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Treating Group B Strep

Written by Christa Novelli   
Tuesday, 12 May 2009 12:57
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Treating Group B Strep: Are Antibiotics Necessary?

Most women who have been pregnant in the last few years are familiar with the terms Group B Strep (for Group B Streptococcus), or GBS. The US Centers for Disease Control and Prevention (CDC) and the American College of Obstetricians and Gynecologists (ACOG) recommend that all pregnant women be screened between weeks 35 and 37 of their pregnancies to determine if they are carriers of GBS. This is done by taking a swab of the pregnant woman's vaginal and rectal areas. Studies show that approximately 30 percent of pregnant women are found to be colonized with GBS in one or both areas.1-5

The CDC and ACOG advise all pregnant women who are found to be carriers of GBS to be treated with intravenous antibiotics during labor. Doctors and midwives have such great concern because GBS can be passed from the mother to the infant during delivery and can cause sepsis (a blood infection), pneumonia, and meningitis (an infection of the fluid and lining of the brain) in newborn infants. Therefore, most pregnant women who test positive for GBS choose to follow CDC and ACOG recommendations and attempt to avoid transmitting GBS to their newborns through treatment with IV antibiotics throughout their labors. Given all this, why would any woman choose not to accept IV antibiotics? But no woman can make a truly informed decision about this issue without taking a critical look at any recommendation that a third of all women and their infants be given antibiotics during labor.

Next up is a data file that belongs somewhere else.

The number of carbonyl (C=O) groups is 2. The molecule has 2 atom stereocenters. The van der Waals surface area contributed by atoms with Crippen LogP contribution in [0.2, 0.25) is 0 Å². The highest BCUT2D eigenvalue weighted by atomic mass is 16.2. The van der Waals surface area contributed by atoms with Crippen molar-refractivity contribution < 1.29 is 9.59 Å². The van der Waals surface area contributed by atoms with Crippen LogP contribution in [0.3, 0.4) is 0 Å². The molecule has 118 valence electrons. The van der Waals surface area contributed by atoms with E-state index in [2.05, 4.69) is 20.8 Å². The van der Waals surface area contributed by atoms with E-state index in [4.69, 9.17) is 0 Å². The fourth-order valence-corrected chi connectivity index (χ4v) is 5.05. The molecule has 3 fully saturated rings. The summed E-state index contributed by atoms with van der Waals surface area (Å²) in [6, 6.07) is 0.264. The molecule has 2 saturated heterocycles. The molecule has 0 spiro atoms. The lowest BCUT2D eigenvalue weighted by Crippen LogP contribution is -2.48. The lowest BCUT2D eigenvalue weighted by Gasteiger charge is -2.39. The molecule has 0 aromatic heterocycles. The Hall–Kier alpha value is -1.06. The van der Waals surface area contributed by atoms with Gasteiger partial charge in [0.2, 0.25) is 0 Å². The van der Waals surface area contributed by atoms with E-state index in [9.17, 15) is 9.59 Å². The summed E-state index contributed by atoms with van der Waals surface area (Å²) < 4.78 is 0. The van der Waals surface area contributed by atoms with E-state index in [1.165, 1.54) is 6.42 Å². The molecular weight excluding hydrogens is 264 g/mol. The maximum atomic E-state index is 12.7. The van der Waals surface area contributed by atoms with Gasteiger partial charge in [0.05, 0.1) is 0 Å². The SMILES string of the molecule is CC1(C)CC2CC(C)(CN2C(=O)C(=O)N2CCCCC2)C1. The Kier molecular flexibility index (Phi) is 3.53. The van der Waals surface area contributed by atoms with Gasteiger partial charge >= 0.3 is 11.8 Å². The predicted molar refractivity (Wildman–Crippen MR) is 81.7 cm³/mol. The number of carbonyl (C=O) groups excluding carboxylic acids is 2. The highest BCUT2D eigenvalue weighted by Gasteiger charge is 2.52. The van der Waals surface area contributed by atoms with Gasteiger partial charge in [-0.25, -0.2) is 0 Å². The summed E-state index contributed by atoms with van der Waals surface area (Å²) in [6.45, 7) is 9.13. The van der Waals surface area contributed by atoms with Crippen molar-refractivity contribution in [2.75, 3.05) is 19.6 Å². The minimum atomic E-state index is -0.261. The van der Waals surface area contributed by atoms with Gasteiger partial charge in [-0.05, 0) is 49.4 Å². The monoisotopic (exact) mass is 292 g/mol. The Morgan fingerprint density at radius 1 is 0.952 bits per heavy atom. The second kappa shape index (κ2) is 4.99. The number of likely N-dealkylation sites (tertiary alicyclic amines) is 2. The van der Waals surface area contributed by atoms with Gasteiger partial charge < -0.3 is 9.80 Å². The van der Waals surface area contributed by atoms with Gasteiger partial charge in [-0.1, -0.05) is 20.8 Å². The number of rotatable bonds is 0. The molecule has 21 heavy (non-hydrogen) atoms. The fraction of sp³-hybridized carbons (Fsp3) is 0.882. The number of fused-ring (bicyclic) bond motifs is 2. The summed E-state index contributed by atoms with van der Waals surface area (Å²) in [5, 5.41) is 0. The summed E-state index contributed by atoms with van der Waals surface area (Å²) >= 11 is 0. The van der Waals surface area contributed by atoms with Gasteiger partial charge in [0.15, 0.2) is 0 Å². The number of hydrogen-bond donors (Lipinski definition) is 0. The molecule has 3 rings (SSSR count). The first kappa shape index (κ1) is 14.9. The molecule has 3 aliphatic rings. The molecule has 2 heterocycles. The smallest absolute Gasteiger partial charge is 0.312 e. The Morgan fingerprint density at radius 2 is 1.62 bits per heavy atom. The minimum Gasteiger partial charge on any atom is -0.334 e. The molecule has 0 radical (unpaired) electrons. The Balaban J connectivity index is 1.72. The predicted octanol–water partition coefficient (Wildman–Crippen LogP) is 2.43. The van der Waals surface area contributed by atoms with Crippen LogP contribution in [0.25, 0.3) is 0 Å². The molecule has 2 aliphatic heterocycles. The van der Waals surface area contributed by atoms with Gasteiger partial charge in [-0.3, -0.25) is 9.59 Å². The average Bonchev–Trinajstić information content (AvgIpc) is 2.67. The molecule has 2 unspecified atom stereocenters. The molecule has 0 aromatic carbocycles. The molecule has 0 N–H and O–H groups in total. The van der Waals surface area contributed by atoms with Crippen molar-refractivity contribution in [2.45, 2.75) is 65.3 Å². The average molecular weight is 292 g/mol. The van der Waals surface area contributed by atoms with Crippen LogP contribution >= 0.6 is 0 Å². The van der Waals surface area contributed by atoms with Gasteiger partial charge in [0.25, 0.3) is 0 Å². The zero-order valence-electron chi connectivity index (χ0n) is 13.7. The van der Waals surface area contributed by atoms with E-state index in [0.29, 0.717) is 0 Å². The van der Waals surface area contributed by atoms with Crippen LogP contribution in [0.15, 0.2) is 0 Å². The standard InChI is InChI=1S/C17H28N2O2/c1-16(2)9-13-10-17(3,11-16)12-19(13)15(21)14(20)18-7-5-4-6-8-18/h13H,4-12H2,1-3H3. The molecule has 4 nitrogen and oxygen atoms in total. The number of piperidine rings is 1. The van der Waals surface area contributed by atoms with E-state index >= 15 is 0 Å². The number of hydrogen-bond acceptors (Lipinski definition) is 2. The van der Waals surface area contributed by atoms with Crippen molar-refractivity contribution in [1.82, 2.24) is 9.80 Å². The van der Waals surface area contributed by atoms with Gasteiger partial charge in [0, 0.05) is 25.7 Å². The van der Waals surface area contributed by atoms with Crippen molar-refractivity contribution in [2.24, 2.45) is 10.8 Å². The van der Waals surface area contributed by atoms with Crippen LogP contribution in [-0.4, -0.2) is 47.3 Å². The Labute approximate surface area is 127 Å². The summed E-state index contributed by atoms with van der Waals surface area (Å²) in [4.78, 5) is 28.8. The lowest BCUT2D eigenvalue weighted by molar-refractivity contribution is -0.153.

GBS is a bacterium that normally lives in the intestinal tracts of many healthy people. A vaginal-rectal area colonized by GBS should not be termed "infected" any more than an intestinal tract colonized by GBS would be. GBS is a problem only when it is present in the genital area of a pregnant woman during labor and delivery. When this happens, there is a small risk that the bacterium will be passed on to the newborn infant, and that she or he will become sick as a result. Approximately 0.5 percent of women found to have GBS bacteria in their genital areas at 35 to 37 weeks into their pregnancies will go on to deliver a baby who becomes ill from GBS. This is 0.5 percent of women who receive no antibiotics during labor and delivery.

We should not take lightly the use of antibiotics for 200 women and their babies to prevent only a single blood infection-however serious that infection might be-especially in this age of increasing resistance to antibiotics. Concerns have arisen in several areas regarding the use of antibiotics for so many laboring women. One dilemma is that colonization of the vaginal area by GBS is, at best, a poor method of predicting whether a newborn will develop a GBS infection. As mentioned, even without any intervention during labor, fewer than 1 percent of infants born to carriers of GBS develop infections.6, 7

Some studies have shown a decrease in GBS infection in newborns whose mothers accepted IV antibiotics during labor, but no decrease in the incidence of death.8, 9 Still other research has found that preventive use of antibiotics is not always effective.10 In fact, one study found no decrease in GBS infection or deaths among newborns whose mothers were given IV antibiotics during labor.11

Perhaps the greatest area of concern to medical researchers, as it should be to us all, is the alarming increase in antibiotic-resistant strains of bacteria. Antibiotic-resistant bacteria can cause infections in newborns that are very difficult to treat. Many large research studies have found not only resistant strains of GBS, but also antibiotic-resistant strains of E. coli and other bacteria caused by the use of antibiotics in laboring women.12-21 Some strains of GBS have been found to be resistant to treatment by all currently used forms of antibiotics.22